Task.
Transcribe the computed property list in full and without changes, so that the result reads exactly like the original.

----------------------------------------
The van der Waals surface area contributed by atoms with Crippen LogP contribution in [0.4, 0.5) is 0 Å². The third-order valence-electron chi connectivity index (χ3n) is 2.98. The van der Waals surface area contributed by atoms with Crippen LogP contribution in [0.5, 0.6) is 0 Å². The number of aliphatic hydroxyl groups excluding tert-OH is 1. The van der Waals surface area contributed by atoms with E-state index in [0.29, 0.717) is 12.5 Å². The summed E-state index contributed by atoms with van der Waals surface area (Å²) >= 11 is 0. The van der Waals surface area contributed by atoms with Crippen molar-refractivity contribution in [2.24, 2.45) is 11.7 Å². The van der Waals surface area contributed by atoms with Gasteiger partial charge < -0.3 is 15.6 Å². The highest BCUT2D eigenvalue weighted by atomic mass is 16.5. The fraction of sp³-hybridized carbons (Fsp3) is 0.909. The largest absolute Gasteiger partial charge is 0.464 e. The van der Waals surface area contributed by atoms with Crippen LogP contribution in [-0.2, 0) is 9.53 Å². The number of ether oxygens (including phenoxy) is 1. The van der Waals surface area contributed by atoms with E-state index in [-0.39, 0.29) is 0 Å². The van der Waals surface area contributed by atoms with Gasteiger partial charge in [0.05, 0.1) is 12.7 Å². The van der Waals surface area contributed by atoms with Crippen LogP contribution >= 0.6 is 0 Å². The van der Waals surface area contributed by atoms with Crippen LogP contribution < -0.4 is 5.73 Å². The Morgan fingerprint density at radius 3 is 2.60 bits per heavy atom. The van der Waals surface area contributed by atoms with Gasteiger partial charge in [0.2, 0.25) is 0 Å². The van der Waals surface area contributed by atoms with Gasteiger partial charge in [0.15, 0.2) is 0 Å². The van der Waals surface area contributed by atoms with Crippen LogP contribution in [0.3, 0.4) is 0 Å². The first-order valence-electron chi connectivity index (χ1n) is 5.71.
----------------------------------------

The van der Waals surface area contributed by atoms with Crippen LogP contribution in [0.4, 0.5) is 0 Å². The third-order valence-electron chi connectivity index (χ3n) is 2.98. The van der Waals surface area contributed by atoms with Crippen LogP contribution in [0.5, 0.6) is 0 Å². The number of aliphatic hydroxyl groups excluding tert-OH is 1. The van der Waals surface area contributed by atoms with E-state index in [0.29, 0.717) is 12.5 Å². The summed E-state index contributed by atoms with van der Waals surface area (Å²) >= 11 is 0. The van der Waals surface area contributed by atoms with Crippen molar-refractivity contribution in [2.24, 2.45) is 11.7 Å². The van der Waals surface area contributed by atoms with Gasteiger partial charge < -0.3 is 15.6 Å². The highest BCUT2D eigenvalue weighted by atomic mass is 16.5. The fraction of sp³-hybridized carbons (Fsp3) is 0.909. The largest absolute Gasteiger partial charge is 0.464 e. The van der Waals surface area contributed by atoms with Crippen LogP contribution in [-0.2, 0) is 9.53 Å². The number of ether oxygens (including phenoxy) is 1. The van der Waals surface area contributed by atoms with E-state index in [-0.39, 0.29) is 0 Å². The van der Waals surface area contributed by atoms with Gasteiger partial charge in [0.05, 0.1) is 12.7 Å². The van der Waals surface area contributed by atoms with Crippen LogP contribution >= 0.6 is 0 Å². The van der Waals surface area contributed by atoms with Crippen LogP contribution < -0.4 is 5.73 Å². The Morgan fingerprint density at radius 3 is 2.60 bits per heavy atom. The van der Waals surface area contributed by atoms with Gasteiger partial charge in [0.2, 0.25) is 0 Å². The van der Waals surface area contributed by atoms with Gasteiger partial charge in [0.15, 0.2) is 0 Å². The van der Waals surface area contributed by atoms with Crippen LogP contribution in [0.3, 0.4) is 0 Å². The first-order valence-electron chi connectivity index (χ1n) is 5.71.